There’s an impact when you’re not including salary details in job adverts.
Adverts that are ambiguous or secretive about pay discourage job seekers as they raise distrust and an opportunity for wage discrimination.
“There is no question that excluding salary details in job adverts can be a deterrent to talent. ”RECRUITMENT.COM
The most important thing you do with your labour is negotiate a price for it.
Employer information advantages during recruitment can lead to race based wage discrimination even when the job adverts say ‘BEE Appointment’.
BEE hasn’t done much for wages, particularly black women. Their interests are vital yet appear to go nowhere as they remain worst off according to income inequality statistics.
In fact, inequality rises unabated even though legislated protections exist – this implies we are not addressing all value chain actions when job seekers move into employment.
Recruitment and Wage Discrimination
Consequences are missing for employers using wage discrimination.
People desperate for work are opportunity for employers to claim power they are not entitled to, this is called monopsony. e.g they are not entitled to discriminate against applicants who refuse to divulge pay information in order to fairly negotiate their pay in exchange for their labour.
Employers such as SANOFI use anti-competition recruiters, Kelly Recruitment, to advertise vacancies and no doubt screen applicants. Sanofi adopts pay secrecy in all job adverts on their website and those posted by Kelly. They consistently use the term Equal Opportunity Employer’ yet we find little or no substantive evidence to support this.
Sanofi and Kelly create opportunity for wage discrimination and making unfair offers when they adopt pay secrecy as opposed to pay transparency.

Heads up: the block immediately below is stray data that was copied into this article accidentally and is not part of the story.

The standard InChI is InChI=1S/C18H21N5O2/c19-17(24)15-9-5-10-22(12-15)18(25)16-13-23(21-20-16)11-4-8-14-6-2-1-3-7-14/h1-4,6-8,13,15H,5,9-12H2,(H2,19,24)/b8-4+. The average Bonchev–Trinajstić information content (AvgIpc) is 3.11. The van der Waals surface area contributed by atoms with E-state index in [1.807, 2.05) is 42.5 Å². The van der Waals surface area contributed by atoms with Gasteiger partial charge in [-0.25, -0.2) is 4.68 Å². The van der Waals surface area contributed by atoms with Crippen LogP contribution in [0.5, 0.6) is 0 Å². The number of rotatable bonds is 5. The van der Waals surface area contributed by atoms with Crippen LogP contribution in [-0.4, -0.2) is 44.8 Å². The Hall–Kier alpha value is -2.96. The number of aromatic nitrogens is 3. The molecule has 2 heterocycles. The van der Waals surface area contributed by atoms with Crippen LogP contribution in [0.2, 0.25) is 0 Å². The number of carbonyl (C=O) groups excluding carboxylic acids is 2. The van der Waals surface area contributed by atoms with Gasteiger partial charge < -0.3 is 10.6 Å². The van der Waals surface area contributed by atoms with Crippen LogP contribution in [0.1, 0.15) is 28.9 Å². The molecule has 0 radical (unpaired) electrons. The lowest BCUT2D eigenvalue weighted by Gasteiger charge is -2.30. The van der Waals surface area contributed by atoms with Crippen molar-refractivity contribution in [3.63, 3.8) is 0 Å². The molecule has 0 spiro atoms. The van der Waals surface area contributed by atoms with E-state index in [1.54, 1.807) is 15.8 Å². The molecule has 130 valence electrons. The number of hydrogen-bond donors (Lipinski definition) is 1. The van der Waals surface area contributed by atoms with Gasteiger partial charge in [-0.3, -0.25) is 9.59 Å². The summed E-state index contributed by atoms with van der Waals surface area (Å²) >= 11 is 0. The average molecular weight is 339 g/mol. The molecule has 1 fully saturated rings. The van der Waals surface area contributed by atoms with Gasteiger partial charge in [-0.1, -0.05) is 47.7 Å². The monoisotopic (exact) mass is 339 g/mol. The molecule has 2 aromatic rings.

Kelly Recruit demands pay slips from job seekers on behalf of their clients. This is anti-competition and unfair in terms of job applicant and their current employer constitutional rights.
If an employer uses a recruitment firm known to violate a series of regulations, why should the public believe the employer provides an ‘equal opportunity’ environment and doesn’t discriminate against applicants on the basis of their pay expectations or pay slips.
The demand for pay slips prejudices job applicants right to a fair and competitive wage negotiation as employers claim they are obligated to use rival employer pay as a benchmark. This vicious fallacy perpetuates an unequal and unfair status quo allowing race and gender wage discrimination.
EQUITY REQUIRES A FAIR LANDSCAPE
The roots of inequality have been studied for decades. Some people have more than others because they advantage themselves. A business owner believes he is entitled to driving a bargain price for labour wherever possible.
Income and income inequality result from participation in the labor force and in the marketplace. In their models of labor force and marketplace participation, economists have worked out in great detail the relationship between income and economic participation.Brady 2003
In other words, income inequality is as a result of the terms and conditions of your participation in the labour market. This refers to your contract of employment and what you agreed to be paid. What you agree to can result in you being paid unfairly and unequally.
Women will be paid less where there’s secrecy, no transparency and information asymmetry
Young Women’s Trust chief executive Dr Carole Easton OBE said:
“We have to break the cycle that traps women in low pay. Women often start work on a lower salary than men, move to a new job and are paid based on their previous wage, as opposed to what they or the role are worth – so they continue to be paid less. Ending this practice is crucial to ending the gender pay gap.
“Our research shows that women are more likely to disregard jobs if they feel their skills don’t match up to them, compared to men who often apply anyway.